One extremely successful tactic in PR is the use of visual storytelling. In this video I will explain how musicians can use visual storytelling in their promotions, maximising engagement and improving their communications
So, what is visual story telling? By definition it is “communicating visually in forms that can be read or looked upon” – but in practice its far more than that. Visual storytelling comes in many forms, including the use of colour to stimulate emotion, the creation of information packed infographics and simple doodles. What technique you decide to use will completely depend on a number of factors, such as the tone of your communications and your audience.
The way in which musicians can utilise visual storytelling in their promotions is endless. Nowadays music is far more than just getting people to hear your music, you need to engage and entertain your audience as well. Its vital that in such a saturated industry artists find a way to make themselves memorable and stand out from the masses. One major benefit of visual storytelling is the ability to take a band to a brand, creating a nationally recognised visual persona.
One of the most obvious yet successful visual storytelling methods is to embed music and lyric videos into online social media channels. Using visual aids in communications can increase engagement by 150%, consequentially increasing promotional reach.
Another great way to use visuals to your advantage is to create a band logo that is recognisable with a musicians brand. As featured on their first self titled album ‘The Stone Roses’, the stone roses lemon print has become internationally recognised in association with the band. Since the release of the album back in 1989 the band have ensured they include the lemon logo in all forms of promotion, including having lemon themed social media platforms and creating lemon themed tour merchandise.
By giving the brand an identity fans can engage with the lemon notion, joining a community by putting the lemon on their own social media sites, wearing the tour merchandise and in some extreme cases even getting a lemon tattoo, all increasing interaction with the bands brand image.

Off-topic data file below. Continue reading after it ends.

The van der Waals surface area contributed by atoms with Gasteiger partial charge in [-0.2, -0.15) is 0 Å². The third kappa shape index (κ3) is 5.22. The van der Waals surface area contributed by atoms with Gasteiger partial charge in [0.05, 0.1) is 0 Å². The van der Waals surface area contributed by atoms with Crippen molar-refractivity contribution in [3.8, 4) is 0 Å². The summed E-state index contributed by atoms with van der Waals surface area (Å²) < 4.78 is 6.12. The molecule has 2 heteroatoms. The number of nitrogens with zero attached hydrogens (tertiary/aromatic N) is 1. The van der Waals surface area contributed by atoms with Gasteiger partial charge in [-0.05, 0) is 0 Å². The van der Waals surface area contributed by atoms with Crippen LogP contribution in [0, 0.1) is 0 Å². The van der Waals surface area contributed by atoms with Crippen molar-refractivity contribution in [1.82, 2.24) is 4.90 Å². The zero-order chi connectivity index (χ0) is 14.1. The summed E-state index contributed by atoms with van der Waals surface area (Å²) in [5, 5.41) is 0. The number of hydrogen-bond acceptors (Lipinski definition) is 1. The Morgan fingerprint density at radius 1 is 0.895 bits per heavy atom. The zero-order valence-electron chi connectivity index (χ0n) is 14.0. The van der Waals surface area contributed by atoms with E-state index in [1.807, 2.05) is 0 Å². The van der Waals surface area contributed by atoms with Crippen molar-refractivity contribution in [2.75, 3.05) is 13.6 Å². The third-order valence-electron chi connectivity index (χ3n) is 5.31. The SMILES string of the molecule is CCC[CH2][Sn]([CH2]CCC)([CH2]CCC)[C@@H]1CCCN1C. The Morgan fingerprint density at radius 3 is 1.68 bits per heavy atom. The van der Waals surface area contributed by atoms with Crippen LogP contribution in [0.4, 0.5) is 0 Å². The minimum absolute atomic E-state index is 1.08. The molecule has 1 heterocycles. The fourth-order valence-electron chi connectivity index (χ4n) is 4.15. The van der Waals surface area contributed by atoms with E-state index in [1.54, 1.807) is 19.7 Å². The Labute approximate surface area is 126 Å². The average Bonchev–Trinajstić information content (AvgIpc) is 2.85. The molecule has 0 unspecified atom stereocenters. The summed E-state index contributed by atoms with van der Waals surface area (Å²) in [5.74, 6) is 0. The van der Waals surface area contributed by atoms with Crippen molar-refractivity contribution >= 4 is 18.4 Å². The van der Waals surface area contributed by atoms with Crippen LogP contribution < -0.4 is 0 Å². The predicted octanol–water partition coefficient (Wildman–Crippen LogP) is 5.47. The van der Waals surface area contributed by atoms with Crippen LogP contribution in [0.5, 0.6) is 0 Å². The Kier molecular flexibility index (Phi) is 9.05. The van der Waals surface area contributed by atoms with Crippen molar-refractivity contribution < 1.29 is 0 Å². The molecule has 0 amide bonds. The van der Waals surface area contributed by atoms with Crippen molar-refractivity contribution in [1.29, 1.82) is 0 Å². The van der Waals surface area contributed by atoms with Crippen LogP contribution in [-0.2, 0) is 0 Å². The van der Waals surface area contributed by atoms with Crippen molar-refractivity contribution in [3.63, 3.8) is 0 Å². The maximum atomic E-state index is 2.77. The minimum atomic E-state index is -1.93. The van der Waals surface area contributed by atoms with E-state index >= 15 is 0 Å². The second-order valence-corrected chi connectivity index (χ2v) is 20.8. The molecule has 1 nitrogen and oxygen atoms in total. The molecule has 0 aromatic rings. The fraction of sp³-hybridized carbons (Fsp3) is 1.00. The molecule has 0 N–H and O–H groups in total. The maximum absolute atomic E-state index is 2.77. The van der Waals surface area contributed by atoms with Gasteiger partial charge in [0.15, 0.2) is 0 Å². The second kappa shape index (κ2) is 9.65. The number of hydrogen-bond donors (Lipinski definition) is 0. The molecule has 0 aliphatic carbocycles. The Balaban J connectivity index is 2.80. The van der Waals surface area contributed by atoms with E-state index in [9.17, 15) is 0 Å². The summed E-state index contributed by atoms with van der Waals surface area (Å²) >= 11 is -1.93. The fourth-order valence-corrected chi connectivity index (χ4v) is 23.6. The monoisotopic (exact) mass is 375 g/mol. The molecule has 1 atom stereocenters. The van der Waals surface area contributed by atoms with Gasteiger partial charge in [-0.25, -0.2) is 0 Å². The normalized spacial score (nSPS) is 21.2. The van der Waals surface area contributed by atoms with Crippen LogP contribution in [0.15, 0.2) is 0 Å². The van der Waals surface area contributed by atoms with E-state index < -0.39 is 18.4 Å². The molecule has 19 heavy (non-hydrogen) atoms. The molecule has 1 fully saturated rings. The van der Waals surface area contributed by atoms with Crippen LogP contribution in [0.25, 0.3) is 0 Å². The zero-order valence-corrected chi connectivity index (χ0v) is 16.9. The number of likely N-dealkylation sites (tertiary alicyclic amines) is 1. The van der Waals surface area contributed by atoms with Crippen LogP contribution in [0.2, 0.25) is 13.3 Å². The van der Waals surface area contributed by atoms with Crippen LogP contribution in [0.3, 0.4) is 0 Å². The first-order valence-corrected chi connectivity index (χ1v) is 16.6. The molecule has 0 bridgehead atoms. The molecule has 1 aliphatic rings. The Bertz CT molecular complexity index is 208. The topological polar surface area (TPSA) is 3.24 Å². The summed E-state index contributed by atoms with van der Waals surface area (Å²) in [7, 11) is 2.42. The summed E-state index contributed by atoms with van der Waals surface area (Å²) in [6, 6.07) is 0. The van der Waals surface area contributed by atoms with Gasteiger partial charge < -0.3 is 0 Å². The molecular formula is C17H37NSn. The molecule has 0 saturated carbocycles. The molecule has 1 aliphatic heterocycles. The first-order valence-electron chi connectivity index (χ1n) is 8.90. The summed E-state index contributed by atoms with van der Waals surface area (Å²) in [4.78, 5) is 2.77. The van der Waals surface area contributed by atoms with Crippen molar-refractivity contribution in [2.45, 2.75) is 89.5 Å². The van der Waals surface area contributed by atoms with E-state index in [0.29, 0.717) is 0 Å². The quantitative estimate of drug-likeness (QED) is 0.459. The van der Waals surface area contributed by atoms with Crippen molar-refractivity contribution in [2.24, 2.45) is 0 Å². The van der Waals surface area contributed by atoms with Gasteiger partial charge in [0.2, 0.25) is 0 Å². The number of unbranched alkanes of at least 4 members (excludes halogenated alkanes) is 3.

Once a brand image is established, artists can then use this in their promotions, including campaigns. The Stone Roses PR team recently used this knowledge to come up with an innovative campaign in which posters of the lemon were put up around major cities in the UK, creating online hype prior to the band announcing UK shows and a new single release.
As well as creating a brand logo, artists can also use visual storytelling to personalize their own style. Artists have understood the need to create a visual brand image for years, with the likes of David Bowie creating his Ziggy Stardust persona back in 1972. Artists today also still recognise this, with the likes of Daft Punk and Lady gaga using visual costumes to create a recognisable brand image.
One band that has perfected the use of visual storytelling is American rock band KISS. Formed in 1973, The KISS brand is one of the most famous in music history. In public, they are known by the cartoon-like personas they created, and today, even 40 years after the band formed, people don’t even have to have heard a KISS song to recognise the brand image.
One benefit of Visual Storytelling is the ability for visual social media channels to add authenticity to an artists promotions. Sites such as Instagram allow artists to connect with fans, showing them a behind the scenes insight into their everyday life. Musicians often show images of real life, candid moments, reminding the fans that although they are famous, they are regular people, which creates a likeability factor.
The use of user-generated content is readily growing in popularity in visual storytelling. This is where artists ask fans to create their own visuals, something Ed Sheeran did in his ‘Thinking Out Loud’ official fan video. User generated content allows fans to interact with the music, creating a community, whilst also promoting the artist.
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